Guarding Your Heart: Recognizing and Addressing
High Cholesterol

The most dangerous aspect of high cholesterol, or hyperlipidemia, is the fact that there are no symptoms. Often, a person won’t realize their cholesterol is high until they already have complications from it. 

That’s one reason why of the nearly 40% of U.S. adults who have high cholesterol, only slightly more than half are taking the medication they need to manage it.

And that’s extremely concerning, since elevated cholesterol levels can quietly contribute to heart disease, stroke, and other cardiovascular complications.

Read on to discover what you need to know about high cholesterol, so you don’t face an unexpected health crisis. 


What is High Cholesterol and What Causes It? 

Cholesterol–a type of waxy lipid produced by your liver–is found in your blood. It’s essential for things like hormone production, cell membranes, and for the digestion of fatty foods. 

While fats and cholesterol play crucial roles in your body’s functions, an excess of these can pose health risks. High cholesterol levels occur either when your body produces too much cholesterol, or you consume too much in your diet.

There are three main types of cholesterol: 

  • Low-density lipoprotein (LDL): “Bad” cholesterol that carries cholesterol from your liver to the rest of your body.
  • Very Low-Density Lipoprotein (VLDL): “Bad” cholesterol that carries triglycerides (a type of dangerous fat) in your blood.
  • High-density lipoprotein (HDL): “Good” cholesterol that carries cholesterol from your body back to your liver, where your body breaks it down and removes it.

Although high cholesterol has many contributing factors–like genetics, medical conditions, and medications–lifestyle choices are just as important. A diet high in saturated fats, an inactive lifestyle, consuming too much alcohol, and smoking can all cause high cholesterol.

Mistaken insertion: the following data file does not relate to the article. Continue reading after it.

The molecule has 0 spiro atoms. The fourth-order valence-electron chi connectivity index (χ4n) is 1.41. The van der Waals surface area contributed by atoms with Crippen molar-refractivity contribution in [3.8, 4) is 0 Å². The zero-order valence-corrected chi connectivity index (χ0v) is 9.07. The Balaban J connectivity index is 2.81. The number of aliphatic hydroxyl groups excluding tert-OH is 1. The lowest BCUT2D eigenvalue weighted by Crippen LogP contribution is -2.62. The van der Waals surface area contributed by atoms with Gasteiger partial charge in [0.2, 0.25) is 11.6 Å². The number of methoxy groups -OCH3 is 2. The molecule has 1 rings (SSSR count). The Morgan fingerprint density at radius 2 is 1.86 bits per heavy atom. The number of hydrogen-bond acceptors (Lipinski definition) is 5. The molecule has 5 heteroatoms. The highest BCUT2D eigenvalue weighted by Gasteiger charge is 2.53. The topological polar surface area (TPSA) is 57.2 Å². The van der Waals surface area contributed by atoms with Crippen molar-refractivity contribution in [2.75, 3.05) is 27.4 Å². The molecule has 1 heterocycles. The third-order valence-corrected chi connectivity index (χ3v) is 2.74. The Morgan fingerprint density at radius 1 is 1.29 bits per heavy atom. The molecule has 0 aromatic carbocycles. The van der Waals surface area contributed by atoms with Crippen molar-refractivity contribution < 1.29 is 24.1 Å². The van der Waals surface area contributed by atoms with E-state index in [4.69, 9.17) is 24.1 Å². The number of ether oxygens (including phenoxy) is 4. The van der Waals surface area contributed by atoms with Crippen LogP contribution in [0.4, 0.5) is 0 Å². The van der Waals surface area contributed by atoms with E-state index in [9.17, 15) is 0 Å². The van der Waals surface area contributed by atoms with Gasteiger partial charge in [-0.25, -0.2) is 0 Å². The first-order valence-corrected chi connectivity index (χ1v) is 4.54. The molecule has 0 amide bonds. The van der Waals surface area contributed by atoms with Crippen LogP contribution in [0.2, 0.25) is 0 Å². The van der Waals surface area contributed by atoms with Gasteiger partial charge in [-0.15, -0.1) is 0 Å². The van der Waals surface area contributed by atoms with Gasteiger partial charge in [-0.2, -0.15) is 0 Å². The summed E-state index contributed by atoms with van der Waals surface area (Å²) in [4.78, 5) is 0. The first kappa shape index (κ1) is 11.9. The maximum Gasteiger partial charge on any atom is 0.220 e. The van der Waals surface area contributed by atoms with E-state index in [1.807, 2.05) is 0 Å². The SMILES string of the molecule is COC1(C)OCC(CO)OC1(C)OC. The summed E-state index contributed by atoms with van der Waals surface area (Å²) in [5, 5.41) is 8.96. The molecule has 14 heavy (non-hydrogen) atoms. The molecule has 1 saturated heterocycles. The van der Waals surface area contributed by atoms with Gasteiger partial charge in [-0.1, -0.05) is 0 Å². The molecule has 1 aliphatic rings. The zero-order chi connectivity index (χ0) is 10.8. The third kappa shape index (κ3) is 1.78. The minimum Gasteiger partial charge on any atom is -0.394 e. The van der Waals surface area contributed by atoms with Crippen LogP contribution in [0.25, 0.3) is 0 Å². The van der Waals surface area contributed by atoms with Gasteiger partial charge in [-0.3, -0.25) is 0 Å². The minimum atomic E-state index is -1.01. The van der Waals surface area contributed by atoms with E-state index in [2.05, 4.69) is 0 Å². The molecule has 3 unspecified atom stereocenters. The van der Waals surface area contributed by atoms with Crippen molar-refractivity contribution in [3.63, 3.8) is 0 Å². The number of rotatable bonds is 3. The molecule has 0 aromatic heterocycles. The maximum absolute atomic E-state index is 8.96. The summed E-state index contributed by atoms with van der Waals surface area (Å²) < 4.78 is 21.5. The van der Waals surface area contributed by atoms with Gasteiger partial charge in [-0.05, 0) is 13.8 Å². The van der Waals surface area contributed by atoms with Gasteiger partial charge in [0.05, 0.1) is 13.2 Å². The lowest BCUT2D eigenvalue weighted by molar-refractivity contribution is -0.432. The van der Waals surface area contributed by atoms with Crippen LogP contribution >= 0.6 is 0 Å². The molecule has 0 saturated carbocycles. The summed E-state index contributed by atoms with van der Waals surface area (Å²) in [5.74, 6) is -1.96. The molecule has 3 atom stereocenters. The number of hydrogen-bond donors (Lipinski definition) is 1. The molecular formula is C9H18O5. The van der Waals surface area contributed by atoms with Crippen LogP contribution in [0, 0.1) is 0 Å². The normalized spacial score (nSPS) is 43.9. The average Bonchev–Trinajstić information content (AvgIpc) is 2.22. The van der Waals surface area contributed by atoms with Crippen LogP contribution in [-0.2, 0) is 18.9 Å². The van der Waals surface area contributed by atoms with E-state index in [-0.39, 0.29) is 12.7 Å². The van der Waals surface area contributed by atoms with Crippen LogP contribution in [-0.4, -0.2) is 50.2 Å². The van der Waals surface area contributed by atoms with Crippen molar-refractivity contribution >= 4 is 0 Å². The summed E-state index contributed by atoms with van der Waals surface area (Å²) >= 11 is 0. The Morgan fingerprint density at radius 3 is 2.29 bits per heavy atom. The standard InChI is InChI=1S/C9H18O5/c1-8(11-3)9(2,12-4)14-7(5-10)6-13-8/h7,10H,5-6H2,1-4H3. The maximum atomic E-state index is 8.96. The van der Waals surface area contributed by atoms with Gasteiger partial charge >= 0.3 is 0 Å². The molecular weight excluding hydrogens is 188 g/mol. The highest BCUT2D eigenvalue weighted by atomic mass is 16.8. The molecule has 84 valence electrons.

What’s So Bad About High Cholesterol? 

Too much LDL cholesterol and triglycerides in your blood can clog your vessels with a “plaque” that builds up in vessels. This process, called atherosclerosis, leads to narrowing and hardening of the arteries. 

In time, this plaque buildup can cause heart disease. Plus, if a piece of plaque breaks off, which is not uncommon, the resulting blockage can lead to life-threatening incidents like heart attacks or strokes.


Can I Prevent High Cholesterol (and What Should I Do if I Have It)?

Because we know the specific factors that contribute to high cholesterol, there are several steps you can take to help prevent it. 

Here are some measures you can adopt: 

  • Follow a healthy diet that limits saturated fats, like the DASH Diet.
  • Exercise regularly.
  • Maintain a healthy weight.
  • Limit alcohol intake.
  • Quit smoking.
  • Find ways to manage stress.

If you do find that your cholesterol is high, continue with the previously-mentioned healthy measures, get regular health screenings, and faithfully take any medications your doctor prescribes. 

With the right interventions, including lifestyle changes and medications, it’s entirely possible to manage and even significantly reduce your cholesterol levels.


How Hoag Helps with High Cholesterol 

As you’ve seen, high cholesterol’s sneakiness can lead to serious health problems before a person even knows they have it. 

Regular health screenings with a simple lipid panel test–a blood test that measures the levels of total cholesterol, LDL, HDL, and triglycerides in your blood–are the answer. These tests are typically covered by insurance when prescribed by a doctor, but you can check with your provider to confirm. 

Here are two ways Hoag can help:

1) Schedule an appointment for a cholesterol screening with a Hoag doctor today at any of our convenient locations in Orange County. 

2) Join our membership program, Hoag Compass, for unlimited same day and next-day appointments. You can even download our mobile app for exceptional care from wherever you are. 

Don’t wait until you have complications to find out your cholesterol is high. Be proactive and schedule an appointment at Hoag today.